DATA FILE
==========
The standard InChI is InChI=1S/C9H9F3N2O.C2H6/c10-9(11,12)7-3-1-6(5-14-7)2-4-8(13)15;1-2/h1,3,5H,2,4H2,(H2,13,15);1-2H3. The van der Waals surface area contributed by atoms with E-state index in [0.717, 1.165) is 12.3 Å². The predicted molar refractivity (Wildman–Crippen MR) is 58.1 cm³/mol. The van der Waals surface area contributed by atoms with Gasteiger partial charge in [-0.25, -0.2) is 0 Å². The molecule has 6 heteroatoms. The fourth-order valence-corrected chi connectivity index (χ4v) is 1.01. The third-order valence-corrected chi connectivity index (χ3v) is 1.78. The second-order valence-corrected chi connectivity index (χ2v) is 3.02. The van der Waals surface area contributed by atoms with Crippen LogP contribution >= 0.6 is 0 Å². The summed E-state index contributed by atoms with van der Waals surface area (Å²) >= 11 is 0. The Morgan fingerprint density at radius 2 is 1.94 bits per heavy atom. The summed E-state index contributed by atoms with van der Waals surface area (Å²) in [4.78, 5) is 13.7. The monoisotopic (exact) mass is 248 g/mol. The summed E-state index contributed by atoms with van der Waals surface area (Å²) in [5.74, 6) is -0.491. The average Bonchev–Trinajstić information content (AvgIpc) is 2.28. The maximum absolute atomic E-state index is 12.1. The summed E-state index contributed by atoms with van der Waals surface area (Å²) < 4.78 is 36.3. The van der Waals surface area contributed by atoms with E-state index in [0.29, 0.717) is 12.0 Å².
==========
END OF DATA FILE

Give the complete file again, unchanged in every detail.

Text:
The standard InChI is InChI=1S/C9H9F3N2O.C2H6/c10-9(11,12)7-3-1-6(5-14-7)2-4-8(13)15;1-2/h1,3,5H,2,4H2,(H2,13,15);1-2H3. The van der Waals surface area contributed by atoms with E-state index in [0.717, 1.165) is 12.3 Å². The predicted molar refractivity (Wildman–Crippen MR) is 58.1 cm³/mol. The van der Waals surface area contributed by atoms with Gasteiger partial charge in [-0.25, -0.2) is 0 Å². The molecule has 6 heteroatoms. The fourth-order valence-corrected chi connectivity index (χ4v) is 1.01. The third-order valence-corrected chi connectivity index (χ3v) is 1.78. The second-order valence-corrected chi connectivity index (χ2v) is 3.02. The van der Waals surface area contributed by atoms with Crippen LogP contribution >= 0.6 is 0 Å². The summed E-state index contributed by atoms with van der Waals surface area (Å²) >= 11 is 0. The Morgan fingerprint density at radius 2 is 1.94 bits per heavy atom. The summed E-state index contributed by atoms with van der Waals surface area (Å²) in [4.78, 5) is 13.7. The monoisotopic (exact) mass is 248 g/mol. The summed E-state index contributed by atoms with van der Waals surface area (Å²) in [5.74, 6) is -0.491. The average Bonchev–Trinajstić information content (AvgIpc) is 2.28. The maximum absolute atomic E-state index is 12.1. The summed E-state index contributed by atoms with van der Waals surface area (Å²) < 4.78 is 36.3. The van der Waals surface area contributed by atoms with E-state index in [0.29, 0.717) is 12.0 Å².